Depressive symptoms in obesity: Relative contribution of low-grade inflammation and metabolic health

Psychoneuroendocrinology. 2018 May:91:55-61. doi: 10.1016/j.psyneuen.2018.02.030. Epub 2018 Mar 6.


Background: Recent reports suggest that the risk of depressive symptoms in obesity is potentiated in subjects presenting a metabolically unhealthy phenotype. Inflammation is often considered a defining criteria of metabolic health. However, this factor may drive the association of metabolic health with depressive symptoms given its well-known role in the pathophysiology of depression. This study aimed at determining the relative contribution of inflammation and metabolic abnormalities to depressive symptoms in obesity.

Methods: One-hundred severely obese adults (BMI ≥ 35-40 kg/m2) and 25 non-obese control individuals (BMI < 30 kg/m2) were recruited. Depressive symptoms were assessed using the Montgomery-Asberg Depression Rating Scale (MADRS) and Mini-International Neuropsychiatric Interview (MINI). Serum high-sensitive C-reactive protein (hs-CRP) was measured as a marker of systemic inflammation. Metabolically unhealthy obesity was defined as obesity associated with two or more metabolic alterations, including low high-density lipoprotein cholesterol, hypertriglyceridemia, high fasting glucose and hypertension.

Results: Total MADRS scores were significantly higher in obese subjects with significant inflammation (hs-CRP ≥ 5 mg/L) compared to those with low inflammation (hs-CRP < 5 mg/L) and non-obese controls. Interestingly, hs-CRP levels significantly predicted MADRS scores in the whole population under study and in the group of obese subjects. Overall, no association was found between MADRS scores and individual metabolic alterations or the composite measure of metabolically unhealthy obesity. Similarly, the association of hs-CRP with MADRS scores in obese patients was not modulated by metabolic health factors.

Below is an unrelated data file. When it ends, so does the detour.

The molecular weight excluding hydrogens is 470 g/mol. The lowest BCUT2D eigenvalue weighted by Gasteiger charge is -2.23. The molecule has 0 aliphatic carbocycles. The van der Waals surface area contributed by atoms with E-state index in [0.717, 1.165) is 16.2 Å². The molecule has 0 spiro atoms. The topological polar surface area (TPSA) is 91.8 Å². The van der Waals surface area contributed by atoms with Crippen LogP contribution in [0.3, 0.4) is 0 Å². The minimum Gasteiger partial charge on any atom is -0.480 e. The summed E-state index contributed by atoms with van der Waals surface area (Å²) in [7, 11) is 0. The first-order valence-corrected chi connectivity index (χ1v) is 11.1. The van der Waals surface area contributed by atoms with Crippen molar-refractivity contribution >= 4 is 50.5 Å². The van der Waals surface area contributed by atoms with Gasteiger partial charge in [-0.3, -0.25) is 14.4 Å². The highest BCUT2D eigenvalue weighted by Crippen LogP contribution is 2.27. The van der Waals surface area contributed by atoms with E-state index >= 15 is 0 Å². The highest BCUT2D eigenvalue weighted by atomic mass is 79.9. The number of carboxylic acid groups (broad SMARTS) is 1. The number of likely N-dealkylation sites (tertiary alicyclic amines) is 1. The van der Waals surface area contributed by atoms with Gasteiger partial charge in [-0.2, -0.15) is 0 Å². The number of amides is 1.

Conclusions: These results indicate that systemic inflammation represents a stronger contributor of obesity-related depressive symptoms than metabolic health per se. This supports the notion that inclusion of inflammation in the definition of metabolically unhealthy obesity drives the association found between poor metabolic health and depressive symptoms.

Keywords: C-reactive protein; Depression; Inflammation; Metabolic health; Metabolically unhealthy obesity; Obesity.

Publication types

  • Research Support, Non-U.S. Gov't

MeSH terms

  • Adult
  • Blood Glucose / metabolism
  • Body Mass Index
  • C-Reactive Protein / metabolism
  • Depression / metabolism
  • Depression / physiopathology*
  • Fasting / blood
  • Female
  • Humans
  • Inflammation / complications
  • Insulin Resistance / physiology
  • Male
  • Middle Aged
  • Obesity / metabolism*
  • Obesity / physiopathology*
  • Risk Factors


  • Blood Glucose
  • C-Reactive Protein